Pine Plans

Posted On September 18, 2017

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Nature Notes

By Mary Beth Pottratz

Bright sunbeams play hide-and-seek with me as I stroll through the woods. Blinding bright one second, and hiding the next, they peek between tree trunks in prisms and stars.

Sparkles in the blue-white snow light up and then dim in unending succession. Stripes of light and shadow form on the forest floor, moving with my every step and changing with each tree I pass.

Winter is the perfect time to appreciate tree shapes. Craggy oaks are easiest to identify with their bumping, twisting limbs. The lucky ones left uncrowded by other trees spread their branches far and low, seeming to reach out as if trying to touch passers-by.

A basswood tree stands in a smooth, symmetrical, rounded cone, its gracefully upturned branch tips reaching towards the sky. Today the outside of its silhouette is tinged with muted red, from the new growth twigs and buds sprouting…

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Wildflowers Blooming in March!

Posted On September 18, 2017

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Nature Notes

By Mary Beth Pottratz

The cheeky warble of an eastern bluebird greets me at the Arboretum today! Perched atop a tall tree at the entrance to Three Mile Drive, it announces to all that spring is here. A bank of forsythia is so thick with yellow flowers that I couldn’t see the cardinals calling from within. Magnolia perfume drifts on the breeze of this sunny, 67° Saturday afternoon, and honeybees are buzzing around its huge blooms.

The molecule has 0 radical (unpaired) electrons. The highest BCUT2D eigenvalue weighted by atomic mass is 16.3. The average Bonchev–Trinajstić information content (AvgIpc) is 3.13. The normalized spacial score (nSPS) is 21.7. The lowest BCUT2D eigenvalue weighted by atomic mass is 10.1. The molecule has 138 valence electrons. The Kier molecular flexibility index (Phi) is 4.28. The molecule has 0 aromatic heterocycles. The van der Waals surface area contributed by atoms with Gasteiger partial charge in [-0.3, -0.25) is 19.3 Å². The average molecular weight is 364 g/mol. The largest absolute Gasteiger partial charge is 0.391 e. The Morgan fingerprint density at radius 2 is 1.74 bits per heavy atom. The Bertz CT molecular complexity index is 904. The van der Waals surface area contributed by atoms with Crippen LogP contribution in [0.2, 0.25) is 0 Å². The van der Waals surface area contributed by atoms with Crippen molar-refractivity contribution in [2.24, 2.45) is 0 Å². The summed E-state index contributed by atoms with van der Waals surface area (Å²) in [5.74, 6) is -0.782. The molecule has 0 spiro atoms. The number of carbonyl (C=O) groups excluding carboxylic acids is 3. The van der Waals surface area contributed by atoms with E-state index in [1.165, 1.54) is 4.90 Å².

Even the wildflowers give witness to the bluebird’s claim – but you need to look down. The tallest flowers are the six-inch snow trilliums, in full flower and scattered throughout the woodland gardens. Leafless, hairy stems topped with both blue and pink hepaticas glow in the forest light.

A few brave false rue anemones show their tiny white blooms; a single stem of Dutchman’s breeches waves five pantaloon-shaped flowers in the breeze like fairy…

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Ephemeral Dreams

Posted On September 18, 2017

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Nature Notes

By Mary Beth Pottratz

Why is spring so alluring? Do you love the relief from winter’s icy temperatures? Maybe you savor longer days, tree buds or other signs of new life? Do you look for migratory birds or nesting and baby animals? Or the fresh spring hues after months of drab?